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Curse and Kisses is a rumbling joy ride of heavy-rock influences, powerful lyrical images and nervy attitude. Put it all together and you have something that front man Rudy calls “orgasmic rock – rock music that gives you extreme pleasure.”
A hard-driving, straight-talking amalgamation of styles, this Orlando, Florida-based act pulls no punches, either in its subject matter or musical ambitions. As frank as Curse and Kisses so often is about desire, drugs and the rock ’n’ roll lifestyle, that “underlying current of sex and glitter” is only out-shined by “the music’s glistening grime,” said music critic Bryan Rodgers. “The sound is one of conflict and aggression, almost like shock metal cut with a dusting of progressive rock and funk.”
Curse and Kisses defies easy categorization, and Rudy – the band’s main producer, singer, songwriter and only official member – would have it no other way: “If you listen to my music,” Rudy says, “it will speak for itself.” He’s just released a varied, endlessly intriguing new self-titled EP of four songs – each of which finds new ways to showcase the band’s unique personality, pile-driving riffs and Rob Zombie-esque combination of the scary and the sensual.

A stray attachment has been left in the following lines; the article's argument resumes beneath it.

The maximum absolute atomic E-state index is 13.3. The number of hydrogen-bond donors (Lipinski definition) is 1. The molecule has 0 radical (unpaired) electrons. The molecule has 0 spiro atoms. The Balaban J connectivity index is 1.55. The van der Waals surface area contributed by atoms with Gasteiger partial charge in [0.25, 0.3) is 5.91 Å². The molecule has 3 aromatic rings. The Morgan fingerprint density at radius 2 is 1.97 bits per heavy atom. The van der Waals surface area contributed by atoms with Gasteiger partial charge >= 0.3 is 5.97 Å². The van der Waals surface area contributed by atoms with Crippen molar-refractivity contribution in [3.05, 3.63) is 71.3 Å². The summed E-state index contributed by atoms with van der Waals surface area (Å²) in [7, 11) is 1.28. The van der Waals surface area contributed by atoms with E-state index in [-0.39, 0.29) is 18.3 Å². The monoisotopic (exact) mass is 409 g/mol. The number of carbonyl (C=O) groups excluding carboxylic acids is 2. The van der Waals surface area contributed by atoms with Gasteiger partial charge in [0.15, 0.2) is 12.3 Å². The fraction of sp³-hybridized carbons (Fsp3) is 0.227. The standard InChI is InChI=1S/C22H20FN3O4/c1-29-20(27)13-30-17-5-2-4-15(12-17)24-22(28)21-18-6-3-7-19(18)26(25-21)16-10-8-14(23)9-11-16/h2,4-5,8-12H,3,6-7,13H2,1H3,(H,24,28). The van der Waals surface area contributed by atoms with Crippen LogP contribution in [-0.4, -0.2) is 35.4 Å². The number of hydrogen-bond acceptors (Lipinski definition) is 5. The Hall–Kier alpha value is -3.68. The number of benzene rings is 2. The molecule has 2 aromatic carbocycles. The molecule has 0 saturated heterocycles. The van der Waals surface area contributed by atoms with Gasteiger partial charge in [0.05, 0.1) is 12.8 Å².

“Zombie,” for instance, is a tough-minded song that explores the shattering world of addiction. Curse and Kisses offers no pat answers, however, underscoring both the weaknesses that lead people down that road, and the strength it takes to take a different path: “There are truly haunting moments within this song,” said music critic Rhonda Readence, “and other moments rife with a dark edge.”
Curse and Kisses prides itself on those kinds of ever-shifting musical textures – something that adds an arresting power to its performances. The band can move with fluid ease from heavy riffing to a thunderous groove, then dial the emotion down to a pinpoint with standout tracks like “Blue Eyes,” a unique blending of punk and theatrical metal. Curse and Kisses continues to explore a dark and thrilling sound-scape with the title track, which slows to an almost primordial pace as Rudy opens up heart-wrenching old wounds – very much in the style of Nine Inch Nails or System of a Down.
This kind of musical complexity, as dangerous as it is compelling, has always been a goal for Rudy, who started playing music at age 13 and found his life’s calling: “I can provide aggression and subtlety in one song,” Rudy says. “My music is like a roller coaster.”
Rudy also boasts an impressive vocal range, an important requirement for a singer who’s so emotionally committed to the work. That’s perhaps best heard on the Alice Cooper-inspired “Stone Cold Freak” – a standout track from Cruse and Kisses’ new EP that features everything from “Lenny Kravitz-like soul-slinging to fiery growling,” Rodgers said. Throughout, the passion for music, for his craft, is visceral. Music, Rudy says, “is a natural high that’s everywhere, if you listen closely.”
Rudy hears it, all the time, and that feeds into the fervent, unapologetic inventive creativity found throughout Curse and Kisses’ work: “I am real, and here to stay,” Rudy says, “regardless if I make money. Music is why I’m breathing. It’s my life.”